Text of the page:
Note: See Elijah's Instagram to check out his #shootthehomies tag.

        4. Why do you shoot film?

          I shoot film because it’s what I know and for a long time it was all I had. It’s only recently that I’ve started to shoot digital. Film is truly special, though. It has a way of making the image come alive. It’s hard to explain but you feel it. I also really love the sense of surprise when you get the film back from the lab. Latency in photography is important.

          A young man of color is walking away from a small engine plane on a runway with mountains behind him. He's carrying a backpack over one shoulder and wearing a backward baseball hat.
          Image courtesy of Danner.

          5. How has social media affected your photography, and you as a photographer?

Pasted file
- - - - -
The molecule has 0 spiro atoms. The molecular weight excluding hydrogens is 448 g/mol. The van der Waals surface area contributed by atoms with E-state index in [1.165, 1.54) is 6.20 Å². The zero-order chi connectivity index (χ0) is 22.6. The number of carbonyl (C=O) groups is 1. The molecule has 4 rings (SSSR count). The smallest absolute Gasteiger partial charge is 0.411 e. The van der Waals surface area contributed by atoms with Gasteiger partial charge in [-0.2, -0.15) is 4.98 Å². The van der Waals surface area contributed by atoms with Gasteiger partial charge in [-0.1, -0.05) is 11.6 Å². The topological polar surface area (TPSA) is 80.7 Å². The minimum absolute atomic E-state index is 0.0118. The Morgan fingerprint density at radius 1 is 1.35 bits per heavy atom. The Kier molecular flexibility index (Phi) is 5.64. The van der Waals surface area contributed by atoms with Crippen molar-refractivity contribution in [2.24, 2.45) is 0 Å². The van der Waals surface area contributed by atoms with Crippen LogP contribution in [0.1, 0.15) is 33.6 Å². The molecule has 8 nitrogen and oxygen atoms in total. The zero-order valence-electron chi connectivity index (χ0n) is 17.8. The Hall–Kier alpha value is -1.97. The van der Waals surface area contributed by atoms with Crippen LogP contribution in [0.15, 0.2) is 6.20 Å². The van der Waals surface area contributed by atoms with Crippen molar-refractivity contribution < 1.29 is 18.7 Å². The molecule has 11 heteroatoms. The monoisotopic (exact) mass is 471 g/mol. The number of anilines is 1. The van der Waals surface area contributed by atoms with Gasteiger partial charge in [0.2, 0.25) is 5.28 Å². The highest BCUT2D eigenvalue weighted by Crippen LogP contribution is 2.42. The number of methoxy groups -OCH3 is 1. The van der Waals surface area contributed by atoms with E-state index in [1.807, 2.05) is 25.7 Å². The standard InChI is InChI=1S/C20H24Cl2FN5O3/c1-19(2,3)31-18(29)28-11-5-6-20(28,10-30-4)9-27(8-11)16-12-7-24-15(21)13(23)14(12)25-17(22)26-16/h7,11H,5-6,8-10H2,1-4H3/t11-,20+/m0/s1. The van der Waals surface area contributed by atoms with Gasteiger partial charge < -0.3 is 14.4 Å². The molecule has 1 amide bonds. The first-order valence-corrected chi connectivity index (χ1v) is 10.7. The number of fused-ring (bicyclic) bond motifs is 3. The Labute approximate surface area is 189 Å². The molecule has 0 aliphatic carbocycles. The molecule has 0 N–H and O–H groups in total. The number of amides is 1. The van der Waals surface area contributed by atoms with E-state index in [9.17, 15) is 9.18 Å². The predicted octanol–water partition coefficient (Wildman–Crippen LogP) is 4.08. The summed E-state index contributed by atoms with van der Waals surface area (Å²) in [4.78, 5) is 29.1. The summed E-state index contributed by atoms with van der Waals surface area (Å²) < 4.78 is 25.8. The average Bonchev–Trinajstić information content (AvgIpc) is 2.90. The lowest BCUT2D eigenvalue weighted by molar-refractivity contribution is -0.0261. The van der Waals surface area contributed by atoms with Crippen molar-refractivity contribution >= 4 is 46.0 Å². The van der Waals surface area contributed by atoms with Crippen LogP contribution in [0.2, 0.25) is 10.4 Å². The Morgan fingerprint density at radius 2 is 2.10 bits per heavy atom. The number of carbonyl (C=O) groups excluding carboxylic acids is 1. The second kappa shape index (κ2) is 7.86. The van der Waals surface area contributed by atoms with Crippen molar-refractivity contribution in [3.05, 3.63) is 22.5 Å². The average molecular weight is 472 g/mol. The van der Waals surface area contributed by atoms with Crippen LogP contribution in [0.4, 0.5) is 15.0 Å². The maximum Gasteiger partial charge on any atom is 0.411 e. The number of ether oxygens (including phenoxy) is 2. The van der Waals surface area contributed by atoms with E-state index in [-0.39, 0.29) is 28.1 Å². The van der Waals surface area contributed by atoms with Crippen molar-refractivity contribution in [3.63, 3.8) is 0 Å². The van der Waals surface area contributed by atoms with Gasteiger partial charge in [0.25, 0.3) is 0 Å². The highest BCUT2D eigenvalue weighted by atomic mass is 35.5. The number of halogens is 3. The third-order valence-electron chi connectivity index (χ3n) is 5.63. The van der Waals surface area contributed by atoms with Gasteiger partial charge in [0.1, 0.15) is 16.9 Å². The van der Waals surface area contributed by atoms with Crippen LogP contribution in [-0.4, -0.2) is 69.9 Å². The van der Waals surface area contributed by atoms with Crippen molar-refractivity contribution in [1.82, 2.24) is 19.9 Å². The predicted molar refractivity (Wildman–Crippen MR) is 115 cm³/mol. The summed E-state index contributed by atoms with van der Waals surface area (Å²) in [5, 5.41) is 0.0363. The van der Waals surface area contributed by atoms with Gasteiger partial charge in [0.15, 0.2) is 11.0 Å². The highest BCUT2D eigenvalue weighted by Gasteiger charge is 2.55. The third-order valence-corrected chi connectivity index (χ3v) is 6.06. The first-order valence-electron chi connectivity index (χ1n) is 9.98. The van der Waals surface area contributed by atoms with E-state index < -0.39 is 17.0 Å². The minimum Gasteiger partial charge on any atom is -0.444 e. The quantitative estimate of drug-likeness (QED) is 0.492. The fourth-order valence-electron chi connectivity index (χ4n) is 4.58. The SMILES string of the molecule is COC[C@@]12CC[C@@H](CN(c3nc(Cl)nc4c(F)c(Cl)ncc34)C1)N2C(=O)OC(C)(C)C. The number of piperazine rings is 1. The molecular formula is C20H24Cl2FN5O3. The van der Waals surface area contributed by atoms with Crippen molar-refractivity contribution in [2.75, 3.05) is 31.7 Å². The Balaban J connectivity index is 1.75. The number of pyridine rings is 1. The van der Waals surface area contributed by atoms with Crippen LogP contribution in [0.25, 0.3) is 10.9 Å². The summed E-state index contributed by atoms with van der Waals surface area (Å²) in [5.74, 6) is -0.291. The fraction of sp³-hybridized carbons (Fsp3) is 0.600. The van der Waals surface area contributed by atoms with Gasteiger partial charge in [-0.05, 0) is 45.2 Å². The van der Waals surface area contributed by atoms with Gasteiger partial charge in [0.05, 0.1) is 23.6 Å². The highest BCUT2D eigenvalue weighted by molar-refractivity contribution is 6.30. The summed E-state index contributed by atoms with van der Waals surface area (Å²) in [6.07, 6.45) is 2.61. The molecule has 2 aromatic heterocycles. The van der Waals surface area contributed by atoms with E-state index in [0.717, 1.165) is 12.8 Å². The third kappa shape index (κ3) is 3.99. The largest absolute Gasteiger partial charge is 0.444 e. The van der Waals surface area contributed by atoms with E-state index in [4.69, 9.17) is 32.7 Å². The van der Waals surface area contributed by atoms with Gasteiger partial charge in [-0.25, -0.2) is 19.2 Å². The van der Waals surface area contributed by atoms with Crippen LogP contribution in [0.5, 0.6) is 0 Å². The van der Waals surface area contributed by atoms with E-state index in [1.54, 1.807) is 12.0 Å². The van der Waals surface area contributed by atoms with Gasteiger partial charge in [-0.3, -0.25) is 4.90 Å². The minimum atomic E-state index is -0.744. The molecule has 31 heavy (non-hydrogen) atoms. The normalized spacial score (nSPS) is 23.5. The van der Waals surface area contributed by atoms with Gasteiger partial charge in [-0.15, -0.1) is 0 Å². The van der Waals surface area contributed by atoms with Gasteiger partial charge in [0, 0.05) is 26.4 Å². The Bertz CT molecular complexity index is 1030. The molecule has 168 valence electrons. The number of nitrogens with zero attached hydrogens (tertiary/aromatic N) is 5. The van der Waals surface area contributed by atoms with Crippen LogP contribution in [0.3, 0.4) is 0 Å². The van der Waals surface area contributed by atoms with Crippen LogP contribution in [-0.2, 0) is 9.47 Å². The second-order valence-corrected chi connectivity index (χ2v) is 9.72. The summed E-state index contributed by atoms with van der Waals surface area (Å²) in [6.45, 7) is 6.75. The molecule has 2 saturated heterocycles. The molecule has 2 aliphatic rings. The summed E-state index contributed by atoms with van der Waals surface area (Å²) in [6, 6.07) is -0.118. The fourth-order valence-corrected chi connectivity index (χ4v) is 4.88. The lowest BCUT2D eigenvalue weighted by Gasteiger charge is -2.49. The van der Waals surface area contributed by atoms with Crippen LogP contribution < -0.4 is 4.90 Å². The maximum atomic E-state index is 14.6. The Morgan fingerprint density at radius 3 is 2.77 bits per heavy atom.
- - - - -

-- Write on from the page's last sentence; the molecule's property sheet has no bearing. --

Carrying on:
In good ways and bad ways. It’s made it easier to study the work of other photographers and made it easier to build a community around the photos. But it also has cheapened it in ways. For example, sometimes it has made me force a photo or take a photo that didn’t feel good just to have something to post later.

            6. Do you feel like you also have to be good with words in order to do well as a photographer on social media?

              I do think that you must have some sense of writing in a way that pulls someone in. There’s also some BS with the algorithm and how that interacts with who sees your posts. It can be a good thing though. Especially since I can have a hard time explaining things in words. It’s good practice.

              Three young men of color are seated on a sandy beach. They are smiling and talking as they enjoy warm beverages from a backpacking stove.
              Photo courtesy of Danner.

              7. You shared a really introspective post about diversity in the outdoor industry and how not only are people not in front of the screen, but behind the lens and in brand boardrooms. What would you recommend that consumers (and people who are not company/brand decision-makers) do in order to hold these orgs/businesses accountable to hiring more people from more diverse backgrounds more consistently?